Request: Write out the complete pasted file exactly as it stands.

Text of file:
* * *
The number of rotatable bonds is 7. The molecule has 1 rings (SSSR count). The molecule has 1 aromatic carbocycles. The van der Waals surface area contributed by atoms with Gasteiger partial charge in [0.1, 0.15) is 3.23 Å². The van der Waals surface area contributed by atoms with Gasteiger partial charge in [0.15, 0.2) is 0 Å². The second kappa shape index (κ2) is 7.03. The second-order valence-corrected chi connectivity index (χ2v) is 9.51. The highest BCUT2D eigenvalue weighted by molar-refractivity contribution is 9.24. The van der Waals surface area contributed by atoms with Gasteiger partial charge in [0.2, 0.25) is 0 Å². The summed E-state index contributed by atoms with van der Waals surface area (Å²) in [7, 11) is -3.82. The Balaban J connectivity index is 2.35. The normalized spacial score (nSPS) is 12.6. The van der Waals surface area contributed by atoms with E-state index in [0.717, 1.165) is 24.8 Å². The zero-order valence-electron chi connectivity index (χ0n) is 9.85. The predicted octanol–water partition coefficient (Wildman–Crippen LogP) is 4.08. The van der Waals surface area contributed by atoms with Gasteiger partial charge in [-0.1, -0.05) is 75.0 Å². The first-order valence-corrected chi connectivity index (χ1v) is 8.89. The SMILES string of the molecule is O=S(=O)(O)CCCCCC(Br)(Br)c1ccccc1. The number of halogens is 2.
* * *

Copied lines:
The number of rotatable bonds is 7. The molecule has 1 rings (SSSR count). The molecule has 1 aromatic carbocycles. The van der Waals surface area contributed by atoms with Gasteiger partial charge in [0.1, 0.15) is 3.23 Å². The van der Waals surface area contributed by atoms with Gasteiger partial charge in [0.15, 0.2) is 0 Å². The second kappa shape index (κ2) is 7.03. The second-order valence-corrected chi connectivity index (χ2v) is 9.51. The highest BCUT2D eigenvalue weighted by molar-refractivity contribution is 9.24. The van der Waals surface area contributed by atoms with Gasteiger partial charge in [0.2, 0.25) is 0 Å². The summed E-state index contributed by atoms with van der Waals surface area (Å²) in [7, 11) is -3.82. The Balaban J connectivity index is 2.35. The normalized spacial score (nSPS) is 12.6. The van der Waals surface area contributed by atoms with E-state index in [0.717, 1.165) is 24.8 Å². The zero-order valence-electron chi connectivity index (χ0n) is 9.85. The predicted octanol–water partition coefficient (Wildman–Crippen LogP) is 4.08. The van der Waals surface area contributed by atoms with Gasteiger partial charge in [-0.1, -0.05) is 75.0 Å². The first-order valence-corrected chi connectivity index (χ1v) is 8.89. The SMILES string of the molecule is O=S(=O)(O)CCCCCC(Br)(Br)c1ccccc1. The number of halogens is 2.